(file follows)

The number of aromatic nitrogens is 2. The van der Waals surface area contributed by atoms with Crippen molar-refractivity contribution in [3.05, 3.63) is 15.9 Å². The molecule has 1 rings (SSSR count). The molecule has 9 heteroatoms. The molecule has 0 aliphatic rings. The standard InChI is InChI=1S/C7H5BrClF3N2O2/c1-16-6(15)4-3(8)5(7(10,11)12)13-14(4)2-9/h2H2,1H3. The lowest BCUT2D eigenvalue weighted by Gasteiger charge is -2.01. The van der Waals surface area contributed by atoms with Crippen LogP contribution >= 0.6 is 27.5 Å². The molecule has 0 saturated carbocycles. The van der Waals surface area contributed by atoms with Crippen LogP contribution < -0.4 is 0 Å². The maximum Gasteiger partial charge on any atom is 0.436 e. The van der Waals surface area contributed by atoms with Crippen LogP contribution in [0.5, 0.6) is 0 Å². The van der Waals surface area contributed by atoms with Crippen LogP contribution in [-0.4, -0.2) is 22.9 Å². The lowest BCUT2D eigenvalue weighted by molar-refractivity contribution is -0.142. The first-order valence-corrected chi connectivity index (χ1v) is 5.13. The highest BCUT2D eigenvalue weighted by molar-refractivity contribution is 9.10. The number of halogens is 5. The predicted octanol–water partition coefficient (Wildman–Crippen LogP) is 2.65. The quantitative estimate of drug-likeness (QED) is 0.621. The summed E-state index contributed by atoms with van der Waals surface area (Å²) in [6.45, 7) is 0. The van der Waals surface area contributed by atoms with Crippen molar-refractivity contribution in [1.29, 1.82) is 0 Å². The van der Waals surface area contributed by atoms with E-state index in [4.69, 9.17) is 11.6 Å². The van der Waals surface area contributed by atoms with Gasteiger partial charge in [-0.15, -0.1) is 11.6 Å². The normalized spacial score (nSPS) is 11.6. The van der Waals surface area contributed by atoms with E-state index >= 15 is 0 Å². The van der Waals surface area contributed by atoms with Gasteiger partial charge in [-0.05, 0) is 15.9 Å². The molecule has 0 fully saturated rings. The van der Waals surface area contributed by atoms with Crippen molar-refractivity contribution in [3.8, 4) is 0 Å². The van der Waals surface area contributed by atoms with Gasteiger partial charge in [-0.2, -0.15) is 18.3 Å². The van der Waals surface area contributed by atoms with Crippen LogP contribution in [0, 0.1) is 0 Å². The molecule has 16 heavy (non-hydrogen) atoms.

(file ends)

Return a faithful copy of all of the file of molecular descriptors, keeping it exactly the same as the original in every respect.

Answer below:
The number of aromatic nitrogens is 2. The van der Waals surface area contributed by atoms with Crippen molar-refractivity contribution in [3.05, 3.63) is 15.9 Å². The molecule has 1 rings (SSSR count). The molecule has 9 heteroatoms. The molecule has 0 aliphatic rings. The standard InChI is InChI=1S/C7H5BrClF3N2O2/c1-16-6(15)4-3(8)5(7(10,11)12)13-14(4)2-9/h2H2,1H3. The lowest BCUT2D eigenvalue weighted by Gasteiger charge is -2.01. The van der Waals surface area contributed by atoms with Crippen LogP contribution >= 0.6 is 27.5 Å². The molecule has 0 saturated carbocycles. The van der Waals surface area contributed by atoms with Crippen LogP contribution < -0.4 is 0 Å². The maximum Gasteiger partial charge on any atom is 0.436 e. The van der Waals surface area contributed by atoms with Crippen LogP contribution in [0.5, 0.6) is 0 Å². The van der Waals surface area contributed by atoms with Crippen LogP contribution in [-0.4, -0.2) is 22.9 Å². The lowest BCUT2D eigenvalue weighted by molar-refractivity contribution is -0.142. The first-order valence-corrected chi connectivity index (χ1v) is 5.13. The highest BCUT2D eigenvalue weighted by molar-refractivity contribution is 9.10. The number of halogens is 5. The predicted octanol–water partition coefficient (Wildman–Crippen LogP) is 2.65. The quantitative estimate of drug-likeness (QED) is 0.621. The summed E-state index contributed by atoms with van der Waals surface area (Å²) in [6.45, 7) is 0. The van der Waals surface area contributed by atoms with Crippen molar-refractivity contribution in [1.29, 1.82) is 0 Å². The van der Waals surface area contributed by atoms with E-state index in [4.69, 9.17) is 11.6 Å². The van der Waals surface area contributed by atoms with Gasteiger partial charge in [-0.15, -0.1) is 11.6 Å². The normalized spacial score (nSPS) is 11.6. The van der Waals surface area contributed by atoms with E-state index >= 15 is 0 Å². The van der Waals surface area contributed by atoms with Gasteiger partial charge in [-0.05, 0) is 15.9 Å². The molecule has 0 fully saturated rings. The van der Waals surface area contributed by atoms with Crippen molar-refractivity contribution in [3.8, 4) is 0 Å². The van der Waals surface area contributed by atoms with Gasteiger partial charge in [-0.2, -0.15) is 18.3 Å². The van der Waals surface area contributed by atoms with Crippen LogP contribution in [0, 0.1) is 0 Å². The molecule has 16 heavy (non-hydrogen) atoms.